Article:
Brain-machine interfaces now treat neurological disease and change the way people with paralysis interact with the world. Improving those devices depends on getting better at translating the language of the brain.
Researchers at the Stanford Center for Reproducible Neuroscience are championing a new way of organizing brain-imaging data that they hope will lead to more transparency, more collaboration and ultimately a better understand of the brain.
Legal and illegal drugs are killing more people than AIDS ever did, yet the nation’s drug policies are based on unproven assumptions about addiction. Neuroscience could help shape more effective policies and save lives.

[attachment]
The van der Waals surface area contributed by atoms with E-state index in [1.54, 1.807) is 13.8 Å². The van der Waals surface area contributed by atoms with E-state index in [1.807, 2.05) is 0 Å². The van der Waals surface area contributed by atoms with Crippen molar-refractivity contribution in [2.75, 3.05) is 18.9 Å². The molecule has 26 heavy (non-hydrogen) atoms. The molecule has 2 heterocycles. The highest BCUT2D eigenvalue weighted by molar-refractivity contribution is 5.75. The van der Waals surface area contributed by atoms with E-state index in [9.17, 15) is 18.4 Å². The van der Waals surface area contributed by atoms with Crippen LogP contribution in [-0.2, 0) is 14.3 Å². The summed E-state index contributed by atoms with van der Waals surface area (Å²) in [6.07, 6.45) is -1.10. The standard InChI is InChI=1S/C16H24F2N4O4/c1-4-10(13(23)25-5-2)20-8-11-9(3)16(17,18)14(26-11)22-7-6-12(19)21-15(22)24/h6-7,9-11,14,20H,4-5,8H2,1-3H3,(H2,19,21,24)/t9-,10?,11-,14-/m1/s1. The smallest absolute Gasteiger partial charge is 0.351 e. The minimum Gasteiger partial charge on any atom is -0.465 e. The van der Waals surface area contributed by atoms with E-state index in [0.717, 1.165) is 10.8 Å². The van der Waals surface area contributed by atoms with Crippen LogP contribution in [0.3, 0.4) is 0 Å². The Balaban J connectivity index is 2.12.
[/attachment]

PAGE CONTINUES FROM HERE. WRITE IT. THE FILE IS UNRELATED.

Researchers long believed that the cerebellum did little more than process our senses and control our muscles. New techniques to study the most densely packed neurons in our brains reveal that it may do much more.
Conventional computer chips aren’t up to the challenges posed by next-generation autonomous drones and medical implants. Now, Kwabena Boahen has laid out a way forward, using ideas built in to our brains.
Impulsive behavior in teens can go hand in hand with drug use, but the link is weak and doesn’t necessarily predict future behavior. A Stanford psychologist and colleagues think they can do better, using images of the brain.